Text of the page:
NACOGDOCHES, Texas - This semester’s special-topics class in business communication at Stephen F. Austin State University started out as a crash-course in data visualization, with students tracking financial and logistics information as well as the occurrence and location of wildfires, both nationally and in Texas, using Tableau software.
A data junkie who has made a career out of turning opaque statistics into usable business intelligence, Dr. Jamie Humphries, associate professor in the Rusche College of Business, is at his best when tracking something big, something arcane that can be polished, packaged and brought to the conference-room table.
So, it was no surprise that when COVID-19 emerged as an all-consuming pandemic generating a global avalanche of data, that Humphries would realize the opportunity for his students. Quickly plugging into the public Johns Hopkins University database, continually updated with correlated data from 30 global sources, Humphries asked his students to create custom, interactive COVID-19 dashboards.
Once the basics were in place, students were asked to be inventive, to start benchmarking and tracking adjacent data like Wall Street trading to see which stocks crash and those that sizzle during a pandemic, fever charts for hotel stays and, of course, the virus’ curve and its associated death and infection rates. The more granular the better.
Though the COVID-19 project was not on the syllabus at the beginning of the semester, it’s going to be a graded assignment. And it’s also providing a golden opportunity for students to experience what it’s like in the private sector post-graduation.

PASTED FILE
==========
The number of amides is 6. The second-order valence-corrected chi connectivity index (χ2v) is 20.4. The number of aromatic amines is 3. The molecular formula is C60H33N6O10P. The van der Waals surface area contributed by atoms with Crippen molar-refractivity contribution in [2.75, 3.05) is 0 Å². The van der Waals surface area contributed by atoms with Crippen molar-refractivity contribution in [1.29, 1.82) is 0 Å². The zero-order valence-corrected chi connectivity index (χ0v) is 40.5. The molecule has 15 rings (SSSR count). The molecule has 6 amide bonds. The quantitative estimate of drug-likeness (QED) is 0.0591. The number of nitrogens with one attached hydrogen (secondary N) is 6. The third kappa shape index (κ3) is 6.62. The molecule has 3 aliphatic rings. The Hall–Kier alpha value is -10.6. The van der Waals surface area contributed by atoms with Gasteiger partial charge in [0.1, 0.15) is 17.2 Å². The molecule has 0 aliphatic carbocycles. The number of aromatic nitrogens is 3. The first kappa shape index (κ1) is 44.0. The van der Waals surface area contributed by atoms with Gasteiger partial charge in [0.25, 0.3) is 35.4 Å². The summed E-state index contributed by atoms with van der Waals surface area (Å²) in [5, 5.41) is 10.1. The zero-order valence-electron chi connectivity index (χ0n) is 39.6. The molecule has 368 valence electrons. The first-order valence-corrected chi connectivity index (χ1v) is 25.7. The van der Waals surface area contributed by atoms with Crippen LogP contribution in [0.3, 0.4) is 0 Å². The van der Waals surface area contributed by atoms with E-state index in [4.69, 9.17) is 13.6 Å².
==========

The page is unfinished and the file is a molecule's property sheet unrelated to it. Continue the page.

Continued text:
“You have to pivot,” Humphries said. “You have to find something new.”
Creating customized dashboards to track a virus the size of COVID-19 has been great for the three business and two forestry students enrolled in this semester’s class. By the time it’s over, they should be qualified to take the Tableau software exam for desktop specialist and be halfway through their preparation to qualify as a certified associate, both sought-after credentials in multiple disciplines.
Humphries, in only his second semester at SFA, said the COVID-19 project has tapped into the best impulses of his students.
“These students are a lot smarter than what we give them credit for, and they can be creative,” Humphries said. “You don’t have to ask them to do it. They just do it.”
Once COVID-19 transitions into recovery and the data becomes historical, Humphries said it will still have a great deal of value for students learning the foundations of data visualization. He plans on returning to the pandemic issue, and introducing new topics, this fall.
Regardless of the topic – pandemic, the stock market, wildfires or the opioid crisis – the goal of data visualization is always the same.
“Take data and turn it into a story,” Humphries said. “No one wants to look at a spreadsheet.”
To see Humphries discuss his COVID-19 tracking process with business students, visit bit.ly/2Ll697W.